In this article, we’ll learn about handling IOErrors in Python Let us say that we are performing a mathematical operation on a particular example. This can be more tragic when it is lengthy. The main problem occurs when we are stuck somewhere. With a lot of effort, we solve it. But, the answer is not satisfactory or it is wrong. There are two possibilities for this:
- Either the problem we are trying to solve is incorrectly built from the start us.
- Or we are giving wrong input in the whole process or steps.
The whole thing in one simple word is an error. They can be of various types in various conditions. It depends on the problem itself. In the same way, there are errors in programming. They are the different forms of output and occur in special cases.
What is an IOError in Python?
IOError means Input/Output error. It occurs when a file, file path, or OS operation we’re referencing does not exist. For example, if you are running a runtime operation on an existing file, and the file goes missing from the location, Python will throw an IOError.
Now, before we learn how to handle IOErrors in Python, let’s understand the different types of errors.
Types Of Errors in Python
Compilers segment errors into different categories for better identification and solutions. Below are some of the most common error types that you’ll encounter during your programming.
- ZeroDivisionError: Occurs when we try to divide a number by zero.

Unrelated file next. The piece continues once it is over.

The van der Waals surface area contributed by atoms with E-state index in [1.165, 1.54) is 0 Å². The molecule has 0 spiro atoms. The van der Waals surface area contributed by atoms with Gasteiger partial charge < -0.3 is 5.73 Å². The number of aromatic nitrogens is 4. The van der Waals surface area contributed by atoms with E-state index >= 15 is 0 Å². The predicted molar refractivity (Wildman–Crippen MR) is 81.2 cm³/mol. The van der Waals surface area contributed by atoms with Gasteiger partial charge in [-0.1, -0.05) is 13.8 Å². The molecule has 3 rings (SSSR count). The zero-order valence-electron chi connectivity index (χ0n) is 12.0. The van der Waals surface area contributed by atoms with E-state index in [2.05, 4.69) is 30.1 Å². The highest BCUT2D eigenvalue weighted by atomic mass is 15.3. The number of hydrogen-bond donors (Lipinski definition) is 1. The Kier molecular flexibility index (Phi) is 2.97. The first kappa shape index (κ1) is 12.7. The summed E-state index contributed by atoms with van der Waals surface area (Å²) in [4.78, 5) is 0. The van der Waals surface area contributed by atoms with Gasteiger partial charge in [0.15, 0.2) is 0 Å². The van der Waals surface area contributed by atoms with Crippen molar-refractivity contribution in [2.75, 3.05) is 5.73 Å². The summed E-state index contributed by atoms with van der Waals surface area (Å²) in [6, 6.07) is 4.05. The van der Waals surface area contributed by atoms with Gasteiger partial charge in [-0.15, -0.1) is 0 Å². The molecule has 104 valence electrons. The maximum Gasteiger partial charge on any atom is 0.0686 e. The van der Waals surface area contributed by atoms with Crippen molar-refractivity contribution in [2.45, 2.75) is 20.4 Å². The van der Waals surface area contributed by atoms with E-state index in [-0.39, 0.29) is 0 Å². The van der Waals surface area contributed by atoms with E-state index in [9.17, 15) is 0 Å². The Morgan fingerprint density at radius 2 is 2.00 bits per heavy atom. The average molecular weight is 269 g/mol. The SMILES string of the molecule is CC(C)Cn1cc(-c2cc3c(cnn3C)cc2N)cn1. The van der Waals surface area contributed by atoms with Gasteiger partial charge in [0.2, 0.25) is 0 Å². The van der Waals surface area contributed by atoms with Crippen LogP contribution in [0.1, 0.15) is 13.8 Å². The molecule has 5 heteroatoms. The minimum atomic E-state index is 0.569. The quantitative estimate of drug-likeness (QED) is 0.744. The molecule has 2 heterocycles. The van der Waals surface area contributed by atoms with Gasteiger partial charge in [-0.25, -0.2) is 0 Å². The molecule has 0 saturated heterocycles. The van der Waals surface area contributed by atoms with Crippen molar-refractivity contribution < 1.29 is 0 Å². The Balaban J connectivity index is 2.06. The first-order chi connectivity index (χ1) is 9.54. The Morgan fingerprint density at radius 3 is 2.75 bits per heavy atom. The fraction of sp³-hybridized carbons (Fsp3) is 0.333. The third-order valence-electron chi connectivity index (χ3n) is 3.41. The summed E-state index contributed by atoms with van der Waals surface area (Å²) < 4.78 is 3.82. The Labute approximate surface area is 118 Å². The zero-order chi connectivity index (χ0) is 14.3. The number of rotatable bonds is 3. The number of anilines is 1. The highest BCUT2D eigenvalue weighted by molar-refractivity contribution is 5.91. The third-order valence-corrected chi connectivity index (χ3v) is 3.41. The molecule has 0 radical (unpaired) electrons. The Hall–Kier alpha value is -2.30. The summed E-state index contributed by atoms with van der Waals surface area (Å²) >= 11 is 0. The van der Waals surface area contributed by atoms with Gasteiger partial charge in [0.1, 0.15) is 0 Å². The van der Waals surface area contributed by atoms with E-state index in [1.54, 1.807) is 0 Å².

- AssertionError: When the debugging or assert statement of a Python script fails this comes out.
- AttributeError: When the given attribute is wrong or does not exist in a module or script.
- FloatingPointError: Error in the floating point implementation process.
- ImportError/ModuleNotFoundError: If we try to import a module and it does not exist, then this raises.
- IOError : Raised when a file we are trying to access does not exist in the system.
You can browse more on the different exceptions from the official Python documentation through this link.
Detecting and Handling IOErrors in Python
Generally, in newer Python versions this exception has a new name.
Handling IOErrors in Python During File Operations
Let’s create a function to reference a file and then we’ll handle the IOError.
file = open('sample.txt', 'w') print('The file name is: ', file.name) print('Openeing mode: ', file.mode)
file.close() print('File is closed: ', file.closed)
Now, we will delete the file and then try to open it and this will raise the required error.
FileNotFoundError is a subclass of IOError. We can also detect it using the Exception Handling methods in Python.
Let’s use the try and catch block to handle our filenotfounderror and provide us with a better, more understandable output.
try: file = open('sample.txt', 'w') print('File found!!!') except IOError: print('File not found!!!') # Output: File not found!!!
- In the try block, we try to open the file in read mode.
- Then we add a message that if the file exists then print ‘file found’.
- If the file does not exist the except statement takes care of that.
- When an error occurs, this block will catch the error and print ‘File not found‘ instead of the complex error message we saw before.
So, the topic of handling IOError ends. This error specifically comes under the file handling criteria of Python programming. It is an easy topic to study and we can just get rid of errors using the ‘try-except blocks. Revise the simple code once again for getting a more clear idea.
I hope you enjoyed this really short and simple guide on working with IOErrors in Python.